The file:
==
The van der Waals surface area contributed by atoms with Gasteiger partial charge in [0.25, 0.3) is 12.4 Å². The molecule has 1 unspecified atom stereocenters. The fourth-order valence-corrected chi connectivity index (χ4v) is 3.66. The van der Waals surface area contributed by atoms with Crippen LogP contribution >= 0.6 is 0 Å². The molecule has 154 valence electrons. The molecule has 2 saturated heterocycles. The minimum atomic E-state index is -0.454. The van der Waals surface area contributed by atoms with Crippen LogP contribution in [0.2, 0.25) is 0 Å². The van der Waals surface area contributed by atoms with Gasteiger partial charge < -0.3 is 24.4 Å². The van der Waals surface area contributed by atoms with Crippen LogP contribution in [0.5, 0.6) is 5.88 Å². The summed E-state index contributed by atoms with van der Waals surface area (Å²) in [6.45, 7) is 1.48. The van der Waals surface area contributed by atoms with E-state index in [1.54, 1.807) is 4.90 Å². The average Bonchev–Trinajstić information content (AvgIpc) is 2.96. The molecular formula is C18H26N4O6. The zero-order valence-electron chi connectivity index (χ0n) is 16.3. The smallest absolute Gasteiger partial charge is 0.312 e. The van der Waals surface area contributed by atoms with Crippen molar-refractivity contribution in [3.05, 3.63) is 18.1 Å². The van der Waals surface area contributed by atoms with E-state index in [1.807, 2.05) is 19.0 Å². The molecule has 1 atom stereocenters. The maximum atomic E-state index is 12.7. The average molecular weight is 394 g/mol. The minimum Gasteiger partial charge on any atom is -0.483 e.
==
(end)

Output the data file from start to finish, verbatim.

The van der Waals surface area contributed by atoms with Gasteiger partial charge in [0.25, 0.3) is 12.4 Å². The molecule has 1 unspecified atom stereocenters. The fourth-order valence-corrected chi connectivity index (χ4v) is 3.66. The van der Waals surface area contributed by atoms with Crippen LogP contribution >= 0.6 is 0 Å². The molecule has 154 valence electrons. The molecule has 2 saturated heterocycles. The minimum atomic E-state index is -0.454. The van der Waals surface area contributed by atoms with Crippen LogP contribution in [0.2, 0.25) is 0 Å². The van der Waals surface area contributed by atoms with Gasteiger partial charge < -0.3 is 24.4 Å². The van der Waals surface area contributed by atoms with Crippen LogP contribution in [0.5, 0.6) is 5.88 Å². The summed E-state index contributed by atoms with van der Waals surface area (Å²) in [6.45, 7) is 1.48. The van der Waals surface area contributed by atoms with E-state index in [1.54, 1.807) is 4.90 Å². The average Bonchev–Trinajstić information content (AvgIpc) is 2.96. The molecular formula is C18H26N4O6. The zero-order valence-electron chi connectivity index (χ0n) is 16.3. The smallest absolute Gasteiger partial charge is 0.312 e. The van der Waals surface area contributed by atoms with Crippen molar-refractivity contribution in [3.05, 3.63) is 18.1 Å². The van der Waals surface area contributed by atoms with E-state index in [1.807, 2.05) is 19.0 Å². The molecule has 1 atom stereocenters. The maximum atomic E-state index is 12.7. The average molecular weight is 394 g/mol. The minimum Gasteiger partial charge on any atom is -0.483 e.